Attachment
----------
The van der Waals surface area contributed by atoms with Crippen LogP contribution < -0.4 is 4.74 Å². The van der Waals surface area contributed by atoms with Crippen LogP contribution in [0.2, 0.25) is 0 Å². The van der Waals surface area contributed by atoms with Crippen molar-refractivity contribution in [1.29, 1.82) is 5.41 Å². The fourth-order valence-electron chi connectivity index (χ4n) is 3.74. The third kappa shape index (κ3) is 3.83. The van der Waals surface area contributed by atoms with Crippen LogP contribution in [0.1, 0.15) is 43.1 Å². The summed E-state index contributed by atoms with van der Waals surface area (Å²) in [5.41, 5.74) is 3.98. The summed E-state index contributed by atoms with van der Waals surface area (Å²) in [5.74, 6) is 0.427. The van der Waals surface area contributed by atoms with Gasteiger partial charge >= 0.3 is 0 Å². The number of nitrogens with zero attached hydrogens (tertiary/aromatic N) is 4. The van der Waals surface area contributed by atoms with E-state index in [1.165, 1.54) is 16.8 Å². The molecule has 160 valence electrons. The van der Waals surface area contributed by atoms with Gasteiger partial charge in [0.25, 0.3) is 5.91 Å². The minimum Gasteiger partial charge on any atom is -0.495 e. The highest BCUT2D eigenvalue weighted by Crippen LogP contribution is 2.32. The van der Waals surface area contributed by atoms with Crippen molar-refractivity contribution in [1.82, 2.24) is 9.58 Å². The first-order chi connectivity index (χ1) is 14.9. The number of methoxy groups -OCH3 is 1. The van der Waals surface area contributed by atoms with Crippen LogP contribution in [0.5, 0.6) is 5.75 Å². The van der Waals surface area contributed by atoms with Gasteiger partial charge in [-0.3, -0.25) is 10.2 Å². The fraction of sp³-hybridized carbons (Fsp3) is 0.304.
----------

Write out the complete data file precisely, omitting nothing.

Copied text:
The van der Waals surface area contributed by atoms with Crippen LogP contribution < -0.4 is 4.74 Å². The van der Waals surface area contributed by atoms with Crippen LogP contribution in [0.2, 0.25) is 0 Å². The van der Waals surface area contributed by atoms with Crippen molar-refractivity contribution in [1.29, 1.82) is 5.41 Å². The fourth-order valence-electron chi connectivity index (χ4n) is 3.74. The third kappa shape index (κ3) is 3.83. The van der Waals surface area contributed by atoms with Crippen LogP contribution in [0.1, 0.15) is 43.1 Å². The summed E-state index contributed by atoms with van der Waals surface area (Å²) in [5.41, 5.74) is 3.98. The summed E-state index contributed by atoms with van der Waals surface area (Å²) in [5.74, 6) is 0.427. The van der Waals surface area contributed by atoms with Gasteiger partial charge >= 0.3 is 0 Å². The number of nitrogens with zero attached hydrogens (tertiary/aromatic N) is 4. The van der Waals surface area contributed by atoms with E-state index in [1.165, 1.54) is 16.8 Å². The molecule has 160 valence electrons. The van der Waals surface area contributed by atoms with Gasteiger partial charge in [0.25, 0.3) is 5.91 Å². The minimum Gasteiger partial charge on any atom is -0.495 e. The highest BCUT2D eigenvalue weighted by Crippen LogP contribution is 2.32. The van der Waals surface area contributed by atoms with Crippen molar-refractivity contribution in [1.82, 2.24) is 9.58 Å². The first-order chi connectivity index (χ1) is 14.9. The number of methoxy groups -OCH3 is 1. The van der Waals surface area contributed by atoms with Crippen LogP contribution in [0.5, 0.6) is 5.75 Å². The van der Waals surface area contributed by atoms with Gasteiger partial charge in [-0.3, -0.25) is 10.2 Å². The fraction of sp³-hybridized carbons (Fsp3) is 0.304.